The Only Professional Water Skier in Japan & Asia

This is an interview with Saaya Hirosawa, competitor of “Moomba Masters 2011”, an international water skiing competition held in Melbourne’s largest festival – the Moomba Festival. As a person who strives to achieve her goals, Hirosawa talks about her sporting life.

Profile of Saaya Hirosawa

– 26 years old, born on October 13th, 1984.
– Born in Tokyo.
– The only professional water skier in Japan & Asia, ranking 19th in the world.
– The record holder of Water Ski Jumps category in Japan & Asia.
– A postgraduate student currently studying at Gakushuin University.
– This year is the 4th time she contested in “Moomba Masters”, a professional tournament which only top world ranking sportsmen can participate in.

-What made you start water skiing?

It started after I entered university so it was around the time when I was 19 years old. It’s now my eighth year in the water skiing field.
I had taken many different kinds of lessons when I was little, such as piano and equestrian. However I quit them all around the time of high school because I didn’t know the purposes behind those lessons. But when I graduated from high school, I realised that I don’t have any talents. I suddenly became ashamed of myself for having no talents because of not persisting in any activities up until then. So I started looking for something that I can dive into, making it an asset of mine. Moreover, I decided that if I was to go with something, I’m going to become Japan’s No.1 in it. I thought about what it is that will allow me to achieve this goal, and chose water skiing.


-What were your thoughts the first time you water skied?

To my surprise, I found myself really getting into it with no resistance because I like activities such as jet coaster and swimming to begin with.

-You participated in the Moomba Masters 2011 Jumps category today, right?

Yes that’s right. Water skiing is divided into three categories – Jumps, Slalom and Tricks. I’ve narrowed it down to challenging the Jumps category. At the start when I was still a first year university student, I came up with three goals that I wanted to achieve – to become first in the Gakushuin University’s team and first in Japan, and to establish a new all Japan record. I thought about which category it is that I will have the best shot in to achieve these goals, and decided to specialise in Jumps.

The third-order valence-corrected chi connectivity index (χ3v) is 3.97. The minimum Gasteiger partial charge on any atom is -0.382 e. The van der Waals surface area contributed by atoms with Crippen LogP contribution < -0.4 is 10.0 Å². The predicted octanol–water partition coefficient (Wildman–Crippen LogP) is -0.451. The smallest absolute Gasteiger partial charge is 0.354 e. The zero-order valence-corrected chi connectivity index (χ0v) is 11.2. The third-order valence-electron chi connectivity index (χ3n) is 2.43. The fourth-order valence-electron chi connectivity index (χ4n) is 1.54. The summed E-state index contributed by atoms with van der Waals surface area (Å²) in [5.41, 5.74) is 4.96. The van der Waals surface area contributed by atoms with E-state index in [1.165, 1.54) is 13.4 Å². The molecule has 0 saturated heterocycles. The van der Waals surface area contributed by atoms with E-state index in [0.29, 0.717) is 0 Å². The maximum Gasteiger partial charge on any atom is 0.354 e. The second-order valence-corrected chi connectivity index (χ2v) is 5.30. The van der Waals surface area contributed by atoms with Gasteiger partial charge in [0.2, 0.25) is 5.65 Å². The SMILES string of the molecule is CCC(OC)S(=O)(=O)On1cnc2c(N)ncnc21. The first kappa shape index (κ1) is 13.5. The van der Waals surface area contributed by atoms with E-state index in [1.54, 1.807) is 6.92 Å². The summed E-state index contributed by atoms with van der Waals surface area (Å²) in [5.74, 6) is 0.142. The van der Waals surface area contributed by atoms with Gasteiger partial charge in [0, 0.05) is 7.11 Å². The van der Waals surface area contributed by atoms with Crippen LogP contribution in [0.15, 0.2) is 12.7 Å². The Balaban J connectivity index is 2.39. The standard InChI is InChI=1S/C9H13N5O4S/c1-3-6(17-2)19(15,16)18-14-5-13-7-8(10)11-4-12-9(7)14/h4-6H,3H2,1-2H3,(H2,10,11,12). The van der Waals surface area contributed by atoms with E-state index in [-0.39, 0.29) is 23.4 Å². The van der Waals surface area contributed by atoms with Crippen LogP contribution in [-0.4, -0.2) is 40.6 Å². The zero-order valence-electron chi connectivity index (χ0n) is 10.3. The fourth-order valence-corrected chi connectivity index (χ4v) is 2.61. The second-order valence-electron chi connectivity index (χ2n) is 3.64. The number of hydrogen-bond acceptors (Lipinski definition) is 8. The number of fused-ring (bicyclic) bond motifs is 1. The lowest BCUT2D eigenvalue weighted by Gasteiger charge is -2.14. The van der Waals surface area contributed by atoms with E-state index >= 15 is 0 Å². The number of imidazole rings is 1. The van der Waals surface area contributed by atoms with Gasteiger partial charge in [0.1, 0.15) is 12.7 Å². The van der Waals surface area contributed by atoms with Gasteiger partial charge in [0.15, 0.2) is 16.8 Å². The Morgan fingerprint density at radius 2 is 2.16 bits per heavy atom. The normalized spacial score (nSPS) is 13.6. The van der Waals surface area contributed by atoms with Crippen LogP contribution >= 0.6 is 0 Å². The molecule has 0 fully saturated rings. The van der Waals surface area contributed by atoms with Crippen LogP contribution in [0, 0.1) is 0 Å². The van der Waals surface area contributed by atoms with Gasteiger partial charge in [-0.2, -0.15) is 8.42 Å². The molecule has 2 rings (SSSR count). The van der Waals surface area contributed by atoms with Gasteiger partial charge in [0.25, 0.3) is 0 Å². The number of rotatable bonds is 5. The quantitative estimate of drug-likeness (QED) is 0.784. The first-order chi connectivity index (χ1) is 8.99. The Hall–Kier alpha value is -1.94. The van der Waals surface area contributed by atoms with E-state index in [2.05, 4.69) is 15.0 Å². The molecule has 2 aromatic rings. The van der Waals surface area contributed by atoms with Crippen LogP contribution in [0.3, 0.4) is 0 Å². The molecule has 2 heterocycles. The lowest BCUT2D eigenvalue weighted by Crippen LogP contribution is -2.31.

Moreover, competitors in an international tournament like today’s have been practicing water skiing since a young age. It would be difficult to compete in categories like Slalom and Tricks as they are both dependent on one’s past experiences. So I asked myself “which category will I be able to overtake those opponents in?”, and narrowed it down to challenging Jumps.


-What’s the difference in level between Japan and overseas?

Even though I’m the record holder of 47.7m in the Jumps category in Japan and Asia, when compared to the rest of the world standards, it’s as if a Japanese person was to play for NBA; there’s still so much more to be done. Just like in today’s tournament, it was easy to figure out that I was the only Asian competitor; it seems like this sport is still at the phase of being recognised by Asians.

-You are the champion in Asia but a challenger in the world. Is there a difference in the way you face these competitions?

Yes. There’s the difference of a “defending” competition and an “attacking” competition. Competitions in which I definitely have to win and competitions in which I may win are totally different. So if I have to pick one, I’d say the defending competitions are much more intense.

-Is there a ritual you do before a competition?

I always paint my finger nails red. Red is my lucky colour and I’ve been doing so since I was a student. I’d get anxious if I don’t paint them red. And then there’s the maintenance of motivation, in which I keep myself aware of the purpose instead of the target. I believe it’s sometimes stressful to pursue a specific target, so instead I’d think about the reasons for playing this sport and of all the support I receive to cheer me up.

-What are your goals from now on?

In the aspect of records, there’s my bottom line of reaching 50m. This is a record that even Japanese males haven’t achieved yet; as of now, I’m the person who’s closest to this number. I want to reach 50m and become a contestant who’s capable of competing against the world. However what I want to do the most is to convey through my own experience the message that the opposite of success isn’t failure but instead, it’s choosing to do nothing. For example, it used to be a surprise seeing a Japanese competing in professional water skiing; if I reach 50m, I’d be able to pass on the idea that regardless of what it is, everything comes down to a matter of “do or do not” rather than “can or cannot”.

-Will you be participating in Moomba Masters next year as well?

There’s a limit of 15 contestants, and the entrants are selected based on their world rankings so it depends on my record for this year. But if I were to participate, I want to train and challenge myself to the point of winning the competition.
Compared to other tournaments’ host cities, I believe Melbourne has a higher proportion of Asians. I want to work hard to win everyone’s support, including the Japanese people living in Melbourne. That will be the best!

-We are looking forward to seeing Saaya’s performance in the future!Thank you. 

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